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AIDS:
doi: 10.1097/QAD.0b013e32832d0825
Research Letters

Persistence of high levels of blood soluble human leukocyte antigen-G is associated with rapid progression of HIV infection

Lajoie, Juliea,b; Fontaine, Juliea,b; Tremblay, Cécileb; Routy, Jean-Pierrec; Poudrier, Johannea,b; Roger, Michela,b

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aLaboratoire d'immunogénétique, Centre de Recherche du Centre Hospitalier de l'Université de Montréal (CRCHUM), Canada

bDépartement de Microbiologie et Immunologie de l'Université de Montréal, Canada

cResearch Institute of the McGill University Health Centre, Montreal, Québec, Canada.

Received 22 February, 2009

Revised 7 April, 2009

Accepted 17 April, 2009

Correspondence to Michel Roger, MD, PhD, Département de microbiologie, Hôpital Notre-Dame du CHUM, 1560 Sherbrooke Est, Montréal, Québec, Canada H2L 4M1. Tel: +1 514 890 8000 (25802); fax: +1 514 412 7512; e-mail: michel.roger.chum@ssss.gouv.qc.ca

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Abstract

Human leukocyte antigen-G is an important suppressor of the immune response, and HIV can modulate its expression. Longitudinal monitoring of soluble human leukocyte antigen-G plasma levels in patients with primary HIV infection undergoing different rates of disease progression showed that levels were elevated in the early phases of infection and remained high throughout follow-up in rapid progressors who responded to antiretroviral therapy but were restored to normal levels in the chronic phase of infection in both untreated normal progressors and long-term nonprogressors.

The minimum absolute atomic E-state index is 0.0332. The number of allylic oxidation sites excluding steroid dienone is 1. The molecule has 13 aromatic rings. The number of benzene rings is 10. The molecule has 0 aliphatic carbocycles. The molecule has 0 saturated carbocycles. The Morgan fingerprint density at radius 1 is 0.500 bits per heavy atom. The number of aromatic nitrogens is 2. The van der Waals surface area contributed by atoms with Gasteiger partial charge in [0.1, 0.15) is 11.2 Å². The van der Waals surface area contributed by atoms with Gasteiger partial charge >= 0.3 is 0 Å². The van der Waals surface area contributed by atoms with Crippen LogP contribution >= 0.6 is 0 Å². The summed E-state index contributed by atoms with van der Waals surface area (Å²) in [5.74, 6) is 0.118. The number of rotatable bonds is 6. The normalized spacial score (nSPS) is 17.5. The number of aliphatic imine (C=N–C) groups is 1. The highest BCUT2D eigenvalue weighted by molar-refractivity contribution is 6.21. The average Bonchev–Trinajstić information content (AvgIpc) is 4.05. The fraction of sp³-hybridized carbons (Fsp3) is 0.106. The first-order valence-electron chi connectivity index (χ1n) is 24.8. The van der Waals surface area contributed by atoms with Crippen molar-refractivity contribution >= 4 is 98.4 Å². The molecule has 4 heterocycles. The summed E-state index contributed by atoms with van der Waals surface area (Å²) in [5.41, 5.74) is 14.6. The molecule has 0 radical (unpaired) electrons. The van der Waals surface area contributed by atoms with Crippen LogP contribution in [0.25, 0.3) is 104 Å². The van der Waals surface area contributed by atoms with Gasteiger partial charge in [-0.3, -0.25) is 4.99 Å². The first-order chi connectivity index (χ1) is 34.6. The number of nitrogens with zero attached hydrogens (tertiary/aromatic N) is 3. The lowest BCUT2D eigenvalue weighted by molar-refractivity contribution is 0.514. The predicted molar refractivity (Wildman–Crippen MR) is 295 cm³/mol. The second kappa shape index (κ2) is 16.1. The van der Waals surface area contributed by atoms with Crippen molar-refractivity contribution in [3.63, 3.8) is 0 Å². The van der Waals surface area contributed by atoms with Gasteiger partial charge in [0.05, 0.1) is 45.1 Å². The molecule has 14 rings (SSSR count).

Human leukocyte antigen-G (HLA)-G is a nonclassical major histocompatibility class I protein characterized by limited polymorphism and tissue-restricted distribution. HLA-G is expressed as membrane-bound (HLA-G1, HLA-G2, HLA-G3 and HLA-G4) and soluble (HLA-G5, HLA-G6 and HLA-G7) isoforms as a result of alternative splicing [1]. HLA-G expression is involved in maternal–fetal tolerance and can be induced in pathological conditions such as autoimmune diseases, cancers, transplantations and viral infections. The major isoforms present in the plasma are soluble HLA-G (sHLA-G)1 and HLA-G5 that are generated by shedding or proteolytic cleavage of membrane-bound HLA-G1 isoform and by secretion of a soluble form, respectively. These two isoforms share immunological functions such as inhibition of natural killer (NK) and CD8+ T lymphocytes cytotoxic activity, as well as inhibition of CD4+ T-cell functions [2–4]. The immunosuppressive properties of HLA-G might contribute to the susceptibility and persistence of HIV infection. Recent studies have shown that functionally active HLA-G polymorphisms are associated with susceptibility to heterosexual [5,6] and vertical [7,8] transmission of HIV-1. Blood sHLA-G levels [9] and monocytes and T lymphocytes HLA-G surface expression are elevated in HIV-1-infected individuals [10]. However, no data are available on sHLA-G expression in the context of HIV disease progression. We have, therefore, performed a longitudinal study of plasma levels of sHLA-G in HIV-infected individuals with different rates of clinical progression to investigate whether sHLA-G expression is associated HIV disease progression.